An Open Letter to Angelina: Welcome to the Sisterhood
May 14, 2013
© Gage Skidmore for Wikipedia (CC Licensed)
Welcome to the sisterhood. The exclusive club of one in eight women who will get breast cancer in their lifetime, according to the National Cancer Institute. Only now you probably won’t, and I can tell you a little of what you’re missing out on.
I’ve been a card carrying member since 2008, complete with a Memorial Sloan Kettering Cancer Center ID tucked in my wallet. Just last week I graduated from six-month visits with my breast surgeon to the MSKCC “survivorship” program, my annual MRIs downgraded to ultrasounds. Tomorrow I see my oncologist, who with any luck will reduce her demands on my time as well. It’s a weird feeling. Liberating to see the non-stop medical tests and appointments winding down, but it’s also like being forced out of a cozy nest of support: Is this really it? Am I ready? What if we miss something?
I too have children, three of them to be exact, including a teenage daughter who will have to deal with this legacy in the not too distant future. I had my genetic testing after the fact. Unlike you I did not carry the BRCA gene or have any close family history of breast cancer. Just the bad luck to become a statistic in my 40s, a few decades ahead of the norm. I don’t carry much of a risk of recurrence, but once you have cancer, every little bump or ache is more than a bump or ache. Knowing what that’s like to live with now, I would have opted for a double mastectomy like you instead of the “single” that was encouraged at the time.
Plus: I Am Angelina Jolie
My daughter will someday face the same decision you just made, as will your Shiloh and Vivienne. According to my geneticist, my early-age diagnosis, coupled with the fact that my daughter has a paternal aunt who also had breast cancer at an even younger age than I did (in her mid-30s), and that we have a history of related prostate cancer on both sides of our families, makes her much more vulnerable than I was. I don’t know her exact odds. I was honestly just too afraid to ask at the time. But I do know that for her, the testing will begin in her mid 20s, at an age when she should be building a career, falling in love, and living a fun, fearless life instead of worrying about serious illness.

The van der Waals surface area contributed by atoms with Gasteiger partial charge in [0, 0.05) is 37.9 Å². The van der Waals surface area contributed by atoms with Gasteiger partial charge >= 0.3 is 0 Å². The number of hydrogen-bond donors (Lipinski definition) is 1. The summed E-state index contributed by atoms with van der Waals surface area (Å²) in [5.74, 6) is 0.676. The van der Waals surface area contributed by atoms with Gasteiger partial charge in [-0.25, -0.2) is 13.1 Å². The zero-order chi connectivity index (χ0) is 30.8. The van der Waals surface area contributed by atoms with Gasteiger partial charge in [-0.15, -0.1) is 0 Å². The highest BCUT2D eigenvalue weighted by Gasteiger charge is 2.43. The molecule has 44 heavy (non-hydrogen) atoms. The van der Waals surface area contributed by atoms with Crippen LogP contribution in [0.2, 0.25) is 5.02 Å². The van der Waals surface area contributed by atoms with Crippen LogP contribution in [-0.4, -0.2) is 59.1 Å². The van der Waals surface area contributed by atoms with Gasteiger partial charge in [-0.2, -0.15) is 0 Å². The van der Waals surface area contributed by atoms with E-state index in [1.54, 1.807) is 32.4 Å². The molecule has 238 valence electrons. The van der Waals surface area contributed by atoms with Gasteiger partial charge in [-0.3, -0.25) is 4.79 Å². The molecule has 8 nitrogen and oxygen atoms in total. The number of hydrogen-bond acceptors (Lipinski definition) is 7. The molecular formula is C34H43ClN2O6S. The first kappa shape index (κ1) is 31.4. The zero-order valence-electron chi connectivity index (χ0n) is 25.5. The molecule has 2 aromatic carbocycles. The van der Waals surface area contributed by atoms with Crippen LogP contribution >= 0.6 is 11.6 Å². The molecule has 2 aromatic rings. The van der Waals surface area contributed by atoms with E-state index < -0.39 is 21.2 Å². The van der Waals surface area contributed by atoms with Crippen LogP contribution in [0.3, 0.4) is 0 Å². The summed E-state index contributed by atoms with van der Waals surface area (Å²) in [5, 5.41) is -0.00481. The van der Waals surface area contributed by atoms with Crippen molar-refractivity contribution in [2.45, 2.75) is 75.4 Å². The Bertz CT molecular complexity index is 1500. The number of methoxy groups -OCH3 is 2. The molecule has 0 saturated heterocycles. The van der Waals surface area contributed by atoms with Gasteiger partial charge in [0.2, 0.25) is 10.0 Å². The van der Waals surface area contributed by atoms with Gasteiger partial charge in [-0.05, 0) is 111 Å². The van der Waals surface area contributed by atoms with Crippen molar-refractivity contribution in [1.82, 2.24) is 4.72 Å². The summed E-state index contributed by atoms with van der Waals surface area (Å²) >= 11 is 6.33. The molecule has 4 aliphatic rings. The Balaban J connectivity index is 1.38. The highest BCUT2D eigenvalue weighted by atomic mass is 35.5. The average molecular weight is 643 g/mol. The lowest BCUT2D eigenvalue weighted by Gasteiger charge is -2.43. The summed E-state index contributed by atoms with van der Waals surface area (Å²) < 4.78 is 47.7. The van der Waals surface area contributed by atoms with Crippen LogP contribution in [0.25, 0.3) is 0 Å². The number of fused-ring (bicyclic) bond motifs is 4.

But here’s the good stuff we’ve given our daughters (and sons): Strong role models. You did the right thing, Angelina, confronting your destiny and stomping it out. I would have done the very same if I had the choice. And I will encourage my daughter to do so if her odds turn out to be equally daunting. You are also correct that we are not any less feminine with reconstructed breasts. Feminine today means strong and smart, not wimpy or passive. Women like you and I don’t wait for life to happen to us. It was a drastic step to be sure, but a beautiful gift you’ve given your family.
Of course it will be both lauded and debated. Right now the Twitterverse is exploding with quips on the cost, the controversy over whether BRCA testing is necessary, the concerns over potentially unnecessary surgery. This judging is way out of line. Cancer is damn scary. Only when confronted with our own individual vulnerability can we truly say what is the best decision for us as both women and mothers. Cancer treatment certainly takes its toll as well. In addition to the surgery you had, there is radiation and chemo and tamoxifen and early menopause. The change in our breasts is in fact but a small part of the havoc wreaked on the rest of our bodies. Yes, you went through a lot the past few months, but trust me, it could have been worse.
My kids occasionally still ask about my cancer, usually when they hear about a friend whose parent has been diagnosed, or heartbreakingly, a child in our community who has it in some form or another. They’re tweens and teens now and can understand some of the medical explanation I provide in a valiant attempt to reassure them that my situation is different from whichever scary story they’re hearing. But the strongest proof of our ability to conquer cancer is me standing at the kitchen counter, me going out the door to work at the same time they go to school, me next to them on the sofa rooting for contestants on The Voice. Just being a normal mom, living a normal life. For you and me and our families, that’s powerful stuff.
I’m sorry this had to happen to you too, Angelina, but I am also grateful that you will use your voice and your resources to bring breast cancer prevention and treatment to many less fortunate. As they say, God works in mysterious ways, and this seems like a smart move on his or her part. Bravo, mama, bravo.